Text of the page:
Directed by Hayao Miyazaki
Voices by Noah Cyrus, Frankie Jones, Cate Blanchett, Tina Fey, Betty White, Matt Damon
“It is the childlike mind that finds the kingdom.”
I have stated many times on Cinegeek.com how much of a fan I am of Academy Award winning director and world renowned Japanese animation legend Hayao Miyazaki. So, is there any question how excited I was to watch this Blu Ray release of his latest film when it hit my doorstep?
5-year old Sosuke lives a tranquil life on an oceanside cliff with his mother Lisa. As Sosuke is the son of a sailor and because of where he lives, he is connected deeply with the ocean.
One fateful day, he finds a beautiful goldfish trapped in a bottle on the beach and upon rescuing her, names her Ponyo. But, Sosuke soon discovers she is no ordinary goldfish. Ponyo has quite the history herself.
Ponyo is the daughter of a masterful wizard and a sea goddess. Ponyo soon grows tired of life trapped in a bowl and uses her father’s magic to transform herself into a young girl. She experiences so much of human life so quickly, it is quite overwhelming for young Ponyo.
She swiftly falls in love with Sosuke, but the use of such powerful sorcery causes a dangerous imbalance in the world. As the moon steadily draws nearer to the earth and Ponyo’s father sends the ocean’s mighty waves to find his daughter, Sosuke and Ponyo will embark on an adventure of a lifetime to save the world and fulfill Ponyo’s dreams of becoming completely human and leave her watery world behind her.
Ponyo is filled with a childlike wonder and a playfulness that was quite reminiscent of another one of my favorite Miyazaki films My Neighbor Totoro. While some Miyazaki’s fans may be a bit disappointed that the plot of this film is very simple and not action based, like some of Miyazaki’s other films such as Princess Mononoke, Howl’s Moving Castle or Spirited Away, I really enjoyed this film’s more emotional focus.
The voice work, by both the original Japanese cast and the English speaking cast is spot on and very enjoyable. While I tend to prefer films in their original language with subtitles, I was surprisingly impressed with the dub on this film. But, just take a look at the names involved.
I cannot put into words how truly beautiful this film is in every single frame. Miyazaki has returned to hand drawn animation in Ponyo and each frame of this film is filled with a hand crafted wizardry and mind blowing imagination that has to be seen to be believed. It feels all at once organic and eye popping. The backgrounds, textures, color palette and character design are magnificent and unlike anything else you are likely to see in any animated film you might watch this year. There is a reason why Miyazaki is considered a legend and this film captures that.
Another film reviewer ( Sukhder Sandhu, The Daily Telegraph) described Miyazaki’s films as “dream waltzes, all liquid motion and mysterious turbulences”. What a wonderful way to describe not only the imagination on display in Ponyo but in all of Miyazaki’s work.
Ponyo is a delight for the eyes and for the soul from a living legend. “Nuff said.
Ponyo is presented in a anamorphic 1080p AVC transfer. This is high definition lavishness with the most impressive level of detail and eye-popping color. The black levels are highly respectable and I did not notice an instance for grain or artifacts. This is a first rate transfer and this film by Miyazaki deserves nothing less.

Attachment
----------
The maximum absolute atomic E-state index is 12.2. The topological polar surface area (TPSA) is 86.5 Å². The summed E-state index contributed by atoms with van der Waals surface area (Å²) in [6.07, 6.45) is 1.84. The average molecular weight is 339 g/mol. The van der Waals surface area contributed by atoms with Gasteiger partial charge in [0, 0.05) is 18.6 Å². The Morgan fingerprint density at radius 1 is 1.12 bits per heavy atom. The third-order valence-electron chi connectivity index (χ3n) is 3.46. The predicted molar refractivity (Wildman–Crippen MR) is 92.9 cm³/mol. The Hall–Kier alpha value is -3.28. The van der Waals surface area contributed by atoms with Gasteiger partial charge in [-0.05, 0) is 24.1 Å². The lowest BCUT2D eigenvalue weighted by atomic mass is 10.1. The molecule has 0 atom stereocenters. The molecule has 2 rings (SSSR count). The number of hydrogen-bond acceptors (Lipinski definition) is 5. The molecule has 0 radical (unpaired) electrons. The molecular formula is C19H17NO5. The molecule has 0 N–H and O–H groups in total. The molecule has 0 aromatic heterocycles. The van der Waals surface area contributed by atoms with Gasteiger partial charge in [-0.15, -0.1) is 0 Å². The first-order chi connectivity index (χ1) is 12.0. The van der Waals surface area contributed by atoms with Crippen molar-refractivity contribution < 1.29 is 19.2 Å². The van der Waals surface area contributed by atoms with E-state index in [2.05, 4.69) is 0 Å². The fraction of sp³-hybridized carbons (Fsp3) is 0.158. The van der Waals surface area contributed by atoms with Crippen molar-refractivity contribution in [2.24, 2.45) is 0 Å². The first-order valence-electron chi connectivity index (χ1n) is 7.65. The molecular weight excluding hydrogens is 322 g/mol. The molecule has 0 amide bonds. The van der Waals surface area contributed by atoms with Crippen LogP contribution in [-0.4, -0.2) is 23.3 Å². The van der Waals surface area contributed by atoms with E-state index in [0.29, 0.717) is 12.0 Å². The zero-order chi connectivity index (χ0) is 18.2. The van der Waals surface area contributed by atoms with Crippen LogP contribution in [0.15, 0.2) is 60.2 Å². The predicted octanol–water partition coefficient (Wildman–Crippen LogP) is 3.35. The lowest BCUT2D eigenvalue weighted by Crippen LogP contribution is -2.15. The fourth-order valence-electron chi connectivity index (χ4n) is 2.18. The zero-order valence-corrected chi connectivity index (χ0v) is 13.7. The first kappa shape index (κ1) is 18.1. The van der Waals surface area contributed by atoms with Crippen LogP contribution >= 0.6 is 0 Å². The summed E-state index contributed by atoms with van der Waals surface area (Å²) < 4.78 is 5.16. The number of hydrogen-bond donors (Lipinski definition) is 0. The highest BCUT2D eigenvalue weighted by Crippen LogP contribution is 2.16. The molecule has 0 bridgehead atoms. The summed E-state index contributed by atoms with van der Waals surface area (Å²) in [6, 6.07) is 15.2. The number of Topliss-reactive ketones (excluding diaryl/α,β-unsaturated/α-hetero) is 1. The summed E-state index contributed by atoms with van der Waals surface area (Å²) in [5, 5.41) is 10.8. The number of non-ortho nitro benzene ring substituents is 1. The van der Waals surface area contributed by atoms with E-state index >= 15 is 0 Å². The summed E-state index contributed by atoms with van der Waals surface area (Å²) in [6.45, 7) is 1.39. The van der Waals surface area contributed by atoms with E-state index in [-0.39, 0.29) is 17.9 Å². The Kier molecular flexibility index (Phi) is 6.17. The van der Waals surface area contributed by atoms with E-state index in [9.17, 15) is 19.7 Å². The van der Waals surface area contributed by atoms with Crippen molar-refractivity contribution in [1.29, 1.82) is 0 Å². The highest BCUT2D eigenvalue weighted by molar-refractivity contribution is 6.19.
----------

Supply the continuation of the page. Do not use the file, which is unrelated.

Ponyo is presented in the original English language in 24 bit DTS HD Master Audio and in the original Japanese language with English subtitles in Dolby Digital 5.1. A French dub is also available in Dolby Digital 5.1. This is a wonderful sounding Blu Ray release. The dialogue is crystal clear and you can hear every nuance with spectacular clarity.
The Packaging and Bonus Features
Ponyo is presented in a blu ray amaray case with cute little picture of Ponyo on the cover.
Wow, there is a plethora of bonus material available on this release. Ready to dig in? Meet Ponyo is a brief featurette that introduces the viewer to Miyazaki’s work from his studio Studio Ghibli and how they came to work with Disney.
The World of Ghibli presents all of Miyazaki’s film as an “island” where viewers can explore the characters and stories from many of his films.
A Conversation with Hayao Miyazaki and John Lasseter( Toy Story, A Bug’s Life, Toy Story 2) is self explanatory and it is great to hear two of today’s top animators have a discussion about their films and the art of animation.
Ponyo and Fujimoto explores deeper the relationship between Ponyo and her father. The Nursery explores the recent opening of a nursery at Studio Ghibli and how it affected Miyazaki, his employees and this film.
Producer’s Perspective: Telling the Story follows the producer’s responsibility from the beginning of the film to its completion while The Locations of Ponyo explores where this sweet story is set.
Scoring Miyazaki is a visit with Joe Hisaishi who has scored many Miyazaki films. Behind the Microphone: The Voices of Ponyo is a look at the English language cast for the film.
Closing things out are storyboards, trailers and a featurette on other Studio Ghibli releases.
Overall (Not an Average) 10/10
The Movie 10/10
The Video 10/10
The Audio 9/10
The Packaging and Bonus Features 10/10
Overall (not an average) 10/10